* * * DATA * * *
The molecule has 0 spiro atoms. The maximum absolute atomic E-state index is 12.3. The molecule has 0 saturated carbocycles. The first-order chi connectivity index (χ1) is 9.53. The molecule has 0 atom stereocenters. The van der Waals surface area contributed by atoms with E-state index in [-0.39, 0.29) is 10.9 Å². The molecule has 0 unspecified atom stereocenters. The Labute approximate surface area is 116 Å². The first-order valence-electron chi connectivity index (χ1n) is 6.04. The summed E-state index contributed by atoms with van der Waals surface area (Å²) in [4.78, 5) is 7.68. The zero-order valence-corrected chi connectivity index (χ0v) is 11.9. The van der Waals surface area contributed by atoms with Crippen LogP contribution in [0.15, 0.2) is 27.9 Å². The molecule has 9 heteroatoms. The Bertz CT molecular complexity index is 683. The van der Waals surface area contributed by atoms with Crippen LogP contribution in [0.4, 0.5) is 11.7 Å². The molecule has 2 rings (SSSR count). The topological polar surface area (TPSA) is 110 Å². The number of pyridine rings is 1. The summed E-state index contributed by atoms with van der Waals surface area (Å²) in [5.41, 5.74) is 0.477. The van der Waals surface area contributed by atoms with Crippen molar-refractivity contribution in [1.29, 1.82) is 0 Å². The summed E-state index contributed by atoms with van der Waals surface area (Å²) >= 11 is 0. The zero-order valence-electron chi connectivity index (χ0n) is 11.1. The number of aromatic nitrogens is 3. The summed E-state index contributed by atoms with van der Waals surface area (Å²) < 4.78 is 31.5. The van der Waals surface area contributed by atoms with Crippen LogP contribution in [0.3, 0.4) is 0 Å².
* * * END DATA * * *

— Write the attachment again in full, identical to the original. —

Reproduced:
The molecule has 0 spiro atoms. The maximum absolute atomic E-state index is 12.3. The molecule has 0 saturated carbocycles. The first-order chi connectivity index (χ1) is 9.53. The molecule has 0 atom stereocenters. The van der Waals surface area contributed by atoms with E-state index in [-0.39, 0.29) is 10.9 Å². The molecule has 0 unspecified atom stereocenters. The Labute approximate surface area is 116 Å². The first-order valence-electron chi connectivity index (χ1n) is 6.04. The summed E-state index contributed by atoms with van der Waals surface area (Å²) in [4.78, 5) is 7.68. The zero-order valence-corrected chi connectivity index (χ0v) is 11.9. The van der Waals surface area contributed by atoms with Crippen LogP contribution in [0.15, 0.2) is 27.9 Å². The molecule has 9 heteroatoms. The Bertz CT molecular complexity index is 683. The van der Waals surface area contributed by atoms with Crippen LogP contribution in [0.4, 0.5) is 11.7 Å². The molecule has 2 rings (SSSR count). The topological polar surface area (TPSA) is 110 Å². The number of pyridine rings is 1. The summed E-state index contributed by atoms with van der Waals surface area (Å²) in [5.41, 5.74) is 0.477. The van der Waals surface area contributed by atoms with Crippen molar-refractivity contribution in [1.29, 1.82) is 0 Å². The summed E-state index contributed by atoms with van der Waals surface area (Å²) >= 11 is 0. The zero-order valence-electron chi connectivity index (χ0n) is 11.1. The number of aromatic nitrogens is 3. The summed E-state index contributed by atoms with van der Waals surface area (Å²) < 4.78 is 31.5. The van der Waals surface area contributed by atoms with Crippen LogP contribution in [0.3, 0.4) is 0 Å².